My nocturnal forays into the magazines became more clandestine. My older brother dropped off to sleep early, but my mother was insomniac. She didn't shut off her lights until after THE TONIGHT SHOW. Once her bedroom went dark, I slipped my hand under the mattress. My boy scout flashlight guided my travels through a maze of warped encounters. I read each magazine a hundred times that spring. Their images and words were memorized more fervently than the Baltimore Cathecism.
And no one saw nothing.
Same as the anthropologists searching for erotic prehistoric paintings. They existed in the recess of unexplored caverns. Chuckie and I scoured the Blue Hills for more pornography. Our magazines were falling apart. We traded them to each other, but we needed something new.
Red Tate was the man to ask. He lived at the dump. His home a concrete bunker. Something bad had happened to him in the Korean war. My uncle said that Red was a hero. My uncle had won the Silver Star. He gave Red money for beer.
"I'm not giving you anything weird." Red Tate exploded after hearing our request. "You're good kids. How you think people would talk if they found out I was giving kids stroke books."
"We're not kids." I protested since I was almost 13.
"You don't even shave." Red Tate touched my cheek. His fingers smelled like discarded cigarettes. The callouses were rough as a cat's tongue. "Stay away from that shit."
"But you must have some." Chuckie was desperate.
"I'm not interested in sex. Not the real thing. Not the fake." His family kept him in clothing. He actually didn't look too bad if you ignored the scar jagging across his forehead. Red must have been a good-looking soldier in his youth. "Not any more."
"Maybe you can answer a question."
"Like what?" Red licked his lips. The talking made him thirsty.
"Like why do the guys in porno books never take off their sox?"
"That's easy. They keep on their sox so they can put on their shoes easy if the police raid the studio. That's where you get the expression 'blow off your sox'." red pushed me away roughly. Parents didn't want him speaking with children. he was pure danger in their status quo minds.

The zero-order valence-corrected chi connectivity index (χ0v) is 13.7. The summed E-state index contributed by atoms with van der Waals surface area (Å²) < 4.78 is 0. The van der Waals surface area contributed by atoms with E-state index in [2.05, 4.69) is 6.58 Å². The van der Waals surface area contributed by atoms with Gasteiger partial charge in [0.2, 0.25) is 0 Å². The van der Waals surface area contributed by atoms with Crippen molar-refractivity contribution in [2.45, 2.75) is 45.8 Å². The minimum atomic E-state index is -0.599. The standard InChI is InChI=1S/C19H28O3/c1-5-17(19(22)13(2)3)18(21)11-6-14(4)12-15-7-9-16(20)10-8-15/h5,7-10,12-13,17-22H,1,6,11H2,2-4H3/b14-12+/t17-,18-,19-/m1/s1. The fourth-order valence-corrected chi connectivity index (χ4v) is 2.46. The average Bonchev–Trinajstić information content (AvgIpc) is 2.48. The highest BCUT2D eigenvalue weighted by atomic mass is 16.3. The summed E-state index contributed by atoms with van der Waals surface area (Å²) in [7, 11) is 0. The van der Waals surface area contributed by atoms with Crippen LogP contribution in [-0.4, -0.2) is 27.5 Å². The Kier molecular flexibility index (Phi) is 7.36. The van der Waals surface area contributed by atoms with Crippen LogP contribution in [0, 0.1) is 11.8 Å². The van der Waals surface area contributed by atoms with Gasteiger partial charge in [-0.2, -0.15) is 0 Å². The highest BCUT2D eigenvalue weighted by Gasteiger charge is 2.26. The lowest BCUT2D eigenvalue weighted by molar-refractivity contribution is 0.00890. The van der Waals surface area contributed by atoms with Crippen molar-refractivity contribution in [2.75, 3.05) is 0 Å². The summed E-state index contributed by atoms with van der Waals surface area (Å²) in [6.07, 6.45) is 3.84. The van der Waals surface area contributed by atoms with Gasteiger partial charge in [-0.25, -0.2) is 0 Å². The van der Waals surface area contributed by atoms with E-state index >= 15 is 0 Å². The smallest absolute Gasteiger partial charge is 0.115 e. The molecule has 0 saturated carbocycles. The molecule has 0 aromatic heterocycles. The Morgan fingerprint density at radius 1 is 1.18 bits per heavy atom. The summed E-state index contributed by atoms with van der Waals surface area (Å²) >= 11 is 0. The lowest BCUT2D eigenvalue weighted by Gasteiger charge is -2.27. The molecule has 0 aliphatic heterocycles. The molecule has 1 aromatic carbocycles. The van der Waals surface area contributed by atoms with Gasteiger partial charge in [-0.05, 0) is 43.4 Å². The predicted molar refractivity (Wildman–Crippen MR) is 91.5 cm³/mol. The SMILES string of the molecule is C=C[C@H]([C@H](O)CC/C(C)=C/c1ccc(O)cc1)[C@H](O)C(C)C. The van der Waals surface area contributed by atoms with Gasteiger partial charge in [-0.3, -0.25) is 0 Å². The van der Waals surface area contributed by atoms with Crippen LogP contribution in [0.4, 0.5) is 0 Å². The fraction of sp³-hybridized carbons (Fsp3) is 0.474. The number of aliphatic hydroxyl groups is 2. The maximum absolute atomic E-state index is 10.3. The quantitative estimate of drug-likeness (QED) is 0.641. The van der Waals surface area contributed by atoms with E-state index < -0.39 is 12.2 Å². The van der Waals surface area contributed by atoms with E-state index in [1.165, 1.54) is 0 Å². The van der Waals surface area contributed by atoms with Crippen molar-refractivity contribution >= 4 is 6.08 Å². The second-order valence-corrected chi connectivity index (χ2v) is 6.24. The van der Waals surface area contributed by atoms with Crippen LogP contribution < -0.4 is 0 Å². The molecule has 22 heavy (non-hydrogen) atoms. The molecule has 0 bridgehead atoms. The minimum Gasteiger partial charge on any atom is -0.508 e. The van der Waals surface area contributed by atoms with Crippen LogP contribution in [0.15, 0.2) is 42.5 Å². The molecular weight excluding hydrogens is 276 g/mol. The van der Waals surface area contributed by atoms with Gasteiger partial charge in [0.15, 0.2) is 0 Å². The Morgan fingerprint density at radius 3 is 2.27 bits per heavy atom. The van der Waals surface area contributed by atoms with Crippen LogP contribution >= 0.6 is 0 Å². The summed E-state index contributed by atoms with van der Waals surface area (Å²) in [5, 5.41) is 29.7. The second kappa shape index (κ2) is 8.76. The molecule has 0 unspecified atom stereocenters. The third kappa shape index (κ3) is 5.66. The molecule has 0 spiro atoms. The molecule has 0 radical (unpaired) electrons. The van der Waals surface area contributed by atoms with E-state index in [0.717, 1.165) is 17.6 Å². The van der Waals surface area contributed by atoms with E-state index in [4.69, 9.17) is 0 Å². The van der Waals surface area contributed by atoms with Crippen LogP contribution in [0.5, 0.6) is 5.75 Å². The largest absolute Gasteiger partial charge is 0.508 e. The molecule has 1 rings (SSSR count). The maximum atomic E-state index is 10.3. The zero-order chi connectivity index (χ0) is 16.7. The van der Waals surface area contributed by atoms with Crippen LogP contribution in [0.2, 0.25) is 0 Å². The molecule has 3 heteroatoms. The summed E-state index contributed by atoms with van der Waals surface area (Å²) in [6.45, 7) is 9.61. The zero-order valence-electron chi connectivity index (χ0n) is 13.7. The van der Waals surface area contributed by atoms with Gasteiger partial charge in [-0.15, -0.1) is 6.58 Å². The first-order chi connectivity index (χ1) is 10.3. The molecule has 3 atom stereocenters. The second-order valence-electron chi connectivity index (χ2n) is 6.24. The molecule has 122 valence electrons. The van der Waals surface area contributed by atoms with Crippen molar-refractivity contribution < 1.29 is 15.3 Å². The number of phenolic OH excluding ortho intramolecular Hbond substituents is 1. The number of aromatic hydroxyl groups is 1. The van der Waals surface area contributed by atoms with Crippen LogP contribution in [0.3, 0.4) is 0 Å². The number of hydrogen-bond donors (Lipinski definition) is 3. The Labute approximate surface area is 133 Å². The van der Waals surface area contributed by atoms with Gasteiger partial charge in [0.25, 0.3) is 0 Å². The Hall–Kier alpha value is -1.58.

Chuckie and I were disappointed by Red's refusal.
By month's end the magazines were in shreds. I threw mine away in the woods. Chuckie flushed his down the toilet. They clogged the pipe. The plumber didn't say a word to Chuckie's father. We returned our devotion to our studies. Chuckie was B+ and I was A-. Sister Mary Josef commented my dedication.
"I was saying prayers."
"So was I." And I continued by requests to a pagan god for more pornography.
Certainly the nuns' god was not into filth.
He had more important things on his mind.
Me, I had only one thing.
And it wasn't god.
Not then and not now.
From Pattaya Rag
After an exhaustive review of the research literature, here’s the final word on nutrition and health:
Japanese eat very little fat and suffer fewer heart attacks than the English.
Mexicans eat a lot of fat and suffer fewer heart attacks than the English.
Chinese drink very little red wine and suffer fewer heart attacks than the English.
Italians drink excessive amounts of red wine and suffer fewer heart attacks than the English.
Germans drink beer and eat lots of sausages and fats and suffer fewer heart attacks than the English.
The French eat foie-gras, full fat cheese and drink red wine and suffer fewer heart attacks than the English
CONCLUSION: Eat and drink what you like. Speaking English is apparently what kills you.
Pattaya must be the per capita capitol of farangs with tattoos. Westerners parade shirtless to exhibit the beauty of their body art, despite the collateral damage to the colored flesh from the tropical sun. Most tattoos are eagles, dragons, and declarations of never-ending love to go-go girls festooned with vows of fidelity to previous boyfriends. Occasionally you come across tattoos of incredible stupidity.
The other day I spotted a twenty year old with his name DAVID tattooed down his spine. I asked him why and he said. “So people know who I am.”
A name tag through his pierced nipple would have been more effective.
A friend of mine once had a Soapy massage at Sabaii-Land from a girl with the PLEDGE OF ALLEGIANCE to the American flag tattooed on her back. “Made me feel patriotic.”